Social media adoption and use for improved emergency services operations: the case of the NSW SES

Abstract

Despite the exponential growth of social media in emergency services design and delivery, academic research and managerial practice have paid little attention to how to adopt and use it to transform operations and enhance organizational performance. This paper aims to provide some insights of a longitudinal case study of the adoption and use of social media technologies by the New South Wales (NSW) state emergency service (SES) in Australia. The study identifies a set of internal and external factors explaining the adoption and use of social media by the NSW SES including: the social media bandwagon effect, the effectiveness of social media use during the January 2011 Queensland floods, the NSW state strategic planning on emergency services, the opportunity offered by the upgrade of the NSW SES web site, and a strong internal management leadership toward the use of social media to support emergency operations. Finally, implications for research and practice are discussed.

This is a preview of subscription content, log in to check access.

References

  1. Aizcorbe, A. M., Moylan, C. E., & Robbins, C. A. (2009). Toward better measurement of innovation and intangibles. Bureau of Economic Analysis, 89(1), 10–23.

    Google Scholar 

  2. Akter, S., Bhattacharyya, M., Wamba, S. F., & Aditya, S. (2016). How does social media analytics create value? Journal of Organizational and End User Computing (JOEUC), 28(3), 1–9.

    Google Scholar 

  3. Albert, S., Ashforth, B. E., & Dutton, J. E. (2000). Organizational identity and identification: Charting new waters and building new bridges. Academy of Management Review, 25(1), 13–17.

    Google Scholar 

  4. Allen, D. K., Karanasios, S., & Norman, A. (2014). Information sharing and interoperability: The case of major incident management. European Journal of Information Systems, 23(4), 418–432.

    Google Scholar 

  5. Altay, N., & Pal, R. (2014). Information diffusion among agents: Implications for humanitarian operations. Production and Operations Management, 23(6), 1015–1027.

    Google Scholar 

  6. Ansell, C., Boin, A., & Keller, A. (2010). Managing transboundary crises: Identifying the building blocks of an effective response system. Journal of Contingencies and Crisis Management, 18(4), 195–207.

    Google Scholar 

  7. Anson, S., Watson, H., Wadhwa, K., & Metz, K. (2017). Analysing social media data for disaster preparedness: Understanding the opportunities and barriers faced by humanitarian actors. International Journal of Disaster Risk Reduction, 21, 131–139.

    Google Scholar 

  8. Benbasat, I., Goldstein, D. K., & Mead, M. (1987). The case research strategy in studies of information systems. MIS Quarterly, 11(3), 369–386.

    Google Scholar 

  9. Bockius, C. (2012). 2012 Is the year for firm-wide adoption of social media.

  10. Burke, W. Q., Fields, D. A., & Kafai, Y. B. (2010). Entering the clubhouse: Case studies of young programmers joining the online scratch communities. textitJournal of Organizational and End User. Computing, 22, 21.

    Google Scholar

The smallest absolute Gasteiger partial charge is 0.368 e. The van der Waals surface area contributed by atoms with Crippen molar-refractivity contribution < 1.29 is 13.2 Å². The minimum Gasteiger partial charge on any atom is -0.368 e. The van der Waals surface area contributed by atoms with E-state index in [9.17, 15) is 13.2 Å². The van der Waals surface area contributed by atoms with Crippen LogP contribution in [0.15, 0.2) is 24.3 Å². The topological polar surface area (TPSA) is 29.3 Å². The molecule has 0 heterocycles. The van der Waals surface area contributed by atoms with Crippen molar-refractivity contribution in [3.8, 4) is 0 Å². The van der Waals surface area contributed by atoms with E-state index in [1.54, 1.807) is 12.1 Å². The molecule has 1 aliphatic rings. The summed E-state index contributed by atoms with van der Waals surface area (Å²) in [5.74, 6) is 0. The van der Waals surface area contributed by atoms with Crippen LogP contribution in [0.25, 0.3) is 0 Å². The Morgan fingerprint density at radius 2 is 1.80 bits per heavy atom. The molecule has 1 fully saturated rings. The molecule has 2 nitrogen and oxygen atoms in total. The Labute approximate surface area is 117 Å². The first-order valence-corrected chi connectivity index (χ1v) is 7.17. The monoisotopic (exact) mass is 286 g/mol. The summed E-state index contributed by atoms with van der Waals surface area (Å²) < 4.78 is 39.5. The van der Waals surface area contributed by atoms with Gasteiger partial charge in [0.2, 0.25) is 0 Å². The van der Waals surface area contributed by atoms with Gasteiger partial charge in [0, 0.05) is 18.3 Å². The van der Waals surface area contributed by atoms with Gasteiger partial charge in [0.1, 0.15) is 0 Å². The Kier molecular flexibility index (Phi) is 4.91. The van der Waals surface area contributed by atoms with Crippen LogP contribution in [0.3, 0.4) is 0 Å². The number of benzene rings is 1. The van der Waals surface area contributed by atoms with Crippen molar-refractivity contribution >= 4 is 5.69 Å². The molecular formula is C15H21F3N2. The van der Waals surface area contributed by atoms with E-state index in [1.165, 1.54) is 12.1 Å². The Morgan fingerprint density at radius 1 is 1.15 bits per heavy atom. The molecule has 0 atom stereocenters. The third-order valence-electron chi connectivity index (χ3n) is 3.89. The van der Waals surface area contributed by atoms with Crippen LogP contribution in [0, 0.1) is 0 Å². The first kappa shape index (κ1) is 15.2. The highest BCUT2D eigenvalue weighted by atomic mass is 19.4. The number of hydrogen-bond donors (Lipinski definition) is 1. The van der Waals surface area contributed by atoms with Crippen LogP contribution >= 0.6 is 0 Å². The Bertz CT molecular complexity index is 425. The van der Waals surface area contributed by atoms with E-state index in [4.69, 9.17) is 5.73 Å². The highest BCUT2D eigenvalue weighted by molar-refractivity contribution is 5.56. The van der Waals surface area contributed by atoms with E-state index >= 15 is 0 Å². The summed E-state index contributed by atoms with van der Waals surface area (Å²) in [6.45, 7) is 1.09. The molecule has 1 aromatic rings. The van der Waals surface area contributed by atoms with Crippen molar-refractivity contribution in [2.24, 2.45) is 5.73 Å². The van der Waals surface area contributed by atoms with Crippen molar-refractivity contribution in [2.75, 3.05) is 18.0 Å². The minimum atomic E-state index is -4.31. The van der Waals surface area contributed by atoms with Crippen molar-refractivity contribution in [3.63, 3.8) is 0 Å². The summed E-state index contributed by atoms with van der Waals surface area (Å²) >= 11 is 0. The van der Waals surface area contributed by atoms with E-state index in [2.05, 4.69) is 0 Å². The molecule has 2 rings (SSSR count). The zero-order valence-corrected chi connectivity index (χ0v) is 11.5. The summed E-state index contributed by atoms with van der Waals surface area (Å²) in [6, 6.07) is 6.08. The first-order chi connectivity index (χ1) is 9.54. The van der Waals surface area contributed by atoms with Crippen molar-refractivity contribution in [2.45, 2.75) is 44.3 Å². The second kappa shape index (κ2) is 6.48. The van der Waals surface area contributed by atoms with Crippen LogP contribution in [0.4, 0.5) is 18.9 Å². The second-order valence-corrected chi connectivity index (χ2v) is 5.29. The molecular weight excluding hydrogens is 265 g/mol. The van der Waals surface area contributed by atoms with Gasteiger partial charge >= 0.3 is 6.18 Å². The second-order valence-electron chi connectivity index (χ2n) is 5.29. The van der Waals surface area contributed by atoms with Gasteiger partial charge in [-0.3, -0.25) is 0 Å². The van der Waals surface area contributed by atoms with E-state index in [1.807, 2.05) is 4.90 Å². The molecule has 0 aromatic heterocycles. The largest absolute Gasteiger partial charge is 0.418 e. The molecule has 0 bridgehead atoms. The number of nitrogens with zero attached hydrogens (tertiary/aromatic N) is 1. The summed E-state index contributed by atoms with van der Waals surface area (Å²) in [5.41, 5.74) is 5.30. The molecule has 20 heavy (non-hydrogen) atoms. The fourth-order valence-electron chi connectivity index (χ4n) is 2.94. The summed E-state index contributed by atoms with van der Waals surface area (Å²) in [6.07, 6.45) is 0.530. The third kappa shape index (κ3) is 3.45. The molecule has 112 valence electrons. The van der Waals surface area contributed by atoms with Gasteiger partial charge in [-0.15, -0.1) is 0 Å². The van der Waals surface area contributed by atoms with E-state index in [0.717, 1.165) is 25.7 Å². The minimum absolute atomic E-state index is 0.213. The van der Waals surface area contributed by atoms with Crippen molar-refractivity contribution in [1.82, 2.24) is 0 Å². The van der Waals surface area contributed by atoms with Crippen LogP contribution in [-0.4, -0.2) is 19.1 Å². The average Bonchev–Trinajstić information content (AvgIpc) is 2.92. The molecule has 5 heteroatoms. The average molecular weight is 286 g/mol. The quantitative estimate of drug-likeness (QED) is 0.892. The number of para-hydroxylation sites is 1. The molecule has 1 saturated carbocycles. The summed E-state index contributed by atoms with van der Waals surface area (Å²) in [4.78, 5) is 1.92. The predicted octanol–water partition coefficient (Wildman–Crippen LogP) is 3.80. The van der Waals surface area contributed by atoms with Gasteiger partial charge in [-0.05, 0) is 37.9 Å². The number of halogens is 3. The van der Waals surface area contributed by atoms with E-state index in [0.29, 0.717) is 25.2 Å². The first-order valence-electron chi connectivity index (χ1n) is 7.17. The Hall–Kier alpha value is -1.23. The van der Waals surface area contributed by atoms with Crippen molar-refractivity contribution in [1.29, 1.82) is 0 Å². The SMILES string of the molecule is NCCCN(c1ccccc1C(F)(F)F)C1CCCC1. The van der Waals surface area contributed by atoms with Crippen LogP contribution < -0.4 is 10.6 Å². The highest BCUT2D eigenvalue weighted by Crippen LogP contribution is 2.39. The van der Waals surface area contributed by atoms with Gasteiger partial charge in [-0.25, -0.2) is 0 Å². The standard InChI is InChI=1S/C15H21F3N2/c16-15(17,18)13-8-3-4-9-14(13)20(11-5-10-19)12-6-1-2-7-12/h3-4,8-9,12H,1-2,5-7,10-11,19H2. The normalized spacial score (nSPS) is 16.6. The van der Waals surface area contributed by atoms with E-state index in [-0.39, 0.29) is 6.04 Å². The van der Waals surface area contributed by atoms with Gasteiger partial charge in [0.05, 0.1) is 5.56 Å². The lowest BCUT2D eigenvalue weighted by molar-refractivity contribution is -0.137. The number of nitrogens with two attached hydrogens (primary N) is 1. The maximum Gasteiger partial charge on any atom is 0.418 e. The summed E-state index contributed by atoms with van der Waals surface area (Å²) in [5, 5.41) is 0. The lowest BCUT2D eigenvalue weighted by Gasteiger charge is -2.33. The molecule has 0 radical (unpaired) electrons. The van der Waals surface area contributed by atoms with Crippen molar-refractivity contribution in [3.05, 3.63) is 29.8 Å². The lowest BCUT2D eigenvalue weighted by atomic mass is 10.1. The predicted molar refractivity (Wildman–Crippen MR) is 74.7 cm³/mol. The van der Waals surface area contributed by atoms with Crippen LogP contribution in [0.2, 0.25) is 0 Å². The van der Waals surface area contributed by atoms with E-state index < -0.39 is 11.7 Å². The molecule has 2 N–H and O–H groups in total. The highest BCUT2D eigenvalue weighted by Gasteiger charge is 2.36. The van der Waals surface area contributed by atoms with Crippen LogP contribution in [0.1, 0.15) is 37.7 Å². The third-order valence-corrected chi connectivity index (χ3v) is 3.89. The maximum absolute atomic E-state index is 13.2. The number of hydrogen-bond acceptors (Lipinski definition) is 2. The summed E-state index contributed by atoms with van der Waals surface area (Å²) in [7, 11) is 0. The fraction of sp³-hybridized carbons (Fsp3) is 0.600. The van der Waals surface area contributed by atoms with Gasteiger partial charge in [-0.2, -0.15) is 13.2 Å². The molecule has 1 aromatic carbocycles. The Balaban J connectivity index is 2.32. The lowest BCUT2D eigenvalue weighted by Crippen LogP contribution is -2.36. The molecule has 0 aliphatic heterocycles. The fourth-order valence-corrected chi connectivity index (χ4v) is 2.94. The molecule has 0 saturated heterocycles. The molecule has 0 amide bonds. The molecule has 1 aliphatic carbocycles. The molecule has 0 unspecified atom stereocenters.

11. Candace Deans, P. (2011). The impact of social media on C-level. MIS Quarterly Executive, 10(4), 187–200.

    Google Scholar 

  12. Carley, K. M., Malik, M., Landwehr, P. M., Pfeffer, J., & Kowalchuck, M. (2016). Crowd sourcing disaster management: The complex nature of twitter usage in padang indonesia. Safety Science, 90, 48–61.

    Google Scholar 

  13. Chan, H. K., Wang, X., Lacka, E., & Zhang, M. (2016). A mixed-method approach to extracting the value of social media data. Production and Operations Management, 25(3), 568–583.

    Google Scholar 

  14. Chatfield, T. A., Fosso Wamba, S., & Tatano, H. (2010). E-government challenge in disaster evacuation response: The role of Rfid technology in building safe and secure local communities. In The 43rd Hawaii international conference on system sciences, Koloa, Kauai, Hawaii (pp. 1–10).

  15. Coles, J. B., Zhang, J., & Zhuang, J. (2017). Bridging the research-practice gap in disaster relief: Using the Ifrc code of conduct to develop an aid model. Annals of Operations Research, 1–21. doi:10.1007/s10479-017-2488-1.

  16. Colman, H. L. (2008). Organizational identity and value creation in post-acquisition integration: The spiralling interaction of the target’s contributive and the acquirer’s absorptive capacities. Dissertation, BI Norwegian School of Management, Department of Strategy and Logistics, Oslo. https://brage.bibsys.no/xmlui/bitstream/handle/11250/94332/2008-07-colman.pdf?sequence=1&isAllowed=y.

  17. Cui, R., Gallino, S., Moreno, A., & Zhang, D. J. (2017). The operational value of social media information. Production and Operations Management. doi:10.1111/poms.12707.

    Google Scholar 

  18. Culnan, M. J., McHugh, P. J., & Zubillaga, J. I. (2010). How large U.S. companies can use twitter and other social media to gain business value. MIS Quarterly Executive, 9(4), 243–259.

    Google Scholar 

  19. Dantas, A., & Seville, E. (2006). Organisational issues in implementing an information sharing framework: Lessons from the matata flooding events in New Zealand. Journal of Contingencies and Crisis Management, 14(1), 38–52.

    Google Scholar 

  20. Darke, P., Shanks, G., & Broadbent, M. (1998). Successfully completing case study research: Combining rigour, relevance and pragmatism. Information Systems Journal, 8(4), 273–289.

    Google Scholar 

  21. Darrow, B. (2017). Linkedin Claims Half a Billion Users. http://fortune.com/2017/04/24/linkedin-users/.

  22. Eisenhardt, K. M. (1989). Building theories from case study research. Academy of Management Review, 14(4), 532–550.

    Google Scholar 

  23. Fiol, C. M. (2001). Revisiting an identity-based view of sustainable competitive advantage. Journal of Management, 27(6), 691–699.

    Google Scholar 

  24. Fisher, L. (2011). The key trends in social commerce. Retrieved June 27, 2011, from http://thenextweb.com/socialmedia/2011/03/08/the-key-trends-in-social-commerce/.

  25. Flew, T., Bruns, A., Burgess, J., Ben-Harush, O., Potter, E., & Newton, J. (2015). Support frameworks for the use of social media by emergency management organisations. Brisbane City: Digital Media Research Centre, Centre for Emergency and Disaster Management, Queensland University of Technology.